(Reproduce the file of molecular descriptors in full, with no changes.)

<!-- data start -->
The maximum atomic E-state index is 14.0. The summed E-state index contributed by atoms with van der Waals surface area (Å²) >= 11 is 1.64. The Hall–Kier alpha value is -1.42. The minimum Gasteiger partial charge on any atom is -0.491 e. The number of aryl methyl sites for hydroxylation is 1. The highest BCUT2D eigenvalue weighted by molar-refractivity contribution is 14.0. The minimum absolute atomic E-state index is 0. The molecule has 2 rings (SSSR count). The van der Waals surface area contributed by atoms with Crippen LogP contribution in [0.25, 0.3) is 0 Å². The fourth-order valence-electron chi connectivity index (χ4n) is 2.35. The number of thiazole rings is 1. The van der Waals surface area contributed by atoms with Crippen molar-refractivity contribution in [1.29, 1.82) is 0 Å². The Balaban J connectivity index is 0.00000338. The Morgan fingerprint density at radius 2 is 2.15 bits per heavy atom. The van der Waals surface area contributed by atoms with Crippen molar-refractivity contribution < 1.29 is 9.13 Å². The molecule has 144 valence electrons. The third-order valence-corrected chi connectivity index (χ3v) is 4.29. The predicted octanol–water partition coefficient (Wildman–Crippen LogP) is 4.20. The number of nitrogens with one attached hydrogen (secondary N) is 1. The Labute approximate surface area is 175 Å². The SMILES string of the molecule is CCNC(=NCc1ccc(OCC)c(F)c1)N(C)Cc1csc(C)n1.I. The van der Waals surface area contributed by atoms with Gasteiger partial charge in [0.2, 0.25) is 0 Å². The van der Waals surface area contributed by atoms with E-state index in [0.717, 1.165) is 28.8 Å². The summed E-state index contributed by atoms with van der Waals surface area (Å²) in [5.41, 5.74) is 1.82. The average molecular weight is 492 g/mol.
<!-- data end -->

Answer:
The maximum atomic E-state index is 14.0. The summed E-state index contributed by atoms with van der Waals surface area (Å²) >= 11 is 1.64. The Hall–Kier alpha value is -1.42. The minimum Gasteiger partial charge on any atom is -0.491 e. The number of aryl methyl sites for hydroxylation is 1. The highest BCUT2D eigenvalue weighted by molar-refractivity contribution is 14.0. The minimum absolute atomic E-state index is 0. The molecule has 2 rings (SSSR count). The van der Waals surface area contributed by atoms with Crippen LogP contribution in [0.25, 0.3) is 0 Å². The fourth-order valence-electron chi connectivity index (χ4n) is 2.35. The number of thiazole rings is 1. The van der Waals surface area contributed by atoms with Crippen molar-refractivity contribution in [1.29, 1.82) is 0 Å². The Balaban J connectivity index is 0.00000338. The Morgan fingerprint density at radius 2 is 2.15 bits per heavy atom. The van der Waals surface area contributed by atoms with Crippen molar-refractivity contribution < 1.29 is 9.13 Å². The molecule has 144 valence electrons. The third-order valence-corrected chi connectivity index (χ3v) is 4.29. The predicted octanol–water partition coefficient (Wildman–Crippen LogP) is 4.20. The number of nitrogens with one attached hydrogen (secondary N) is 1. The Labute approximate surface area is 175 Å². The SMILES string of the molecule is CCNC(=NCc1ccc(OCC)c(F)c1)N(C)Cc1csc(C)n1.I. The van der Waals surface area contributed by atoms with Gasteiger partial charge in [0.2, 0.25) is 0 Å². The van der Waals surface area contributed by atoms with E-state index in [0.717, 1.165) is 28.8 Å². The summed E-state index contributed by atoms with van der Waals surface area (Å²) in [5.41, 5.74) is 1.82. The average molecular weight is 492 g/mol.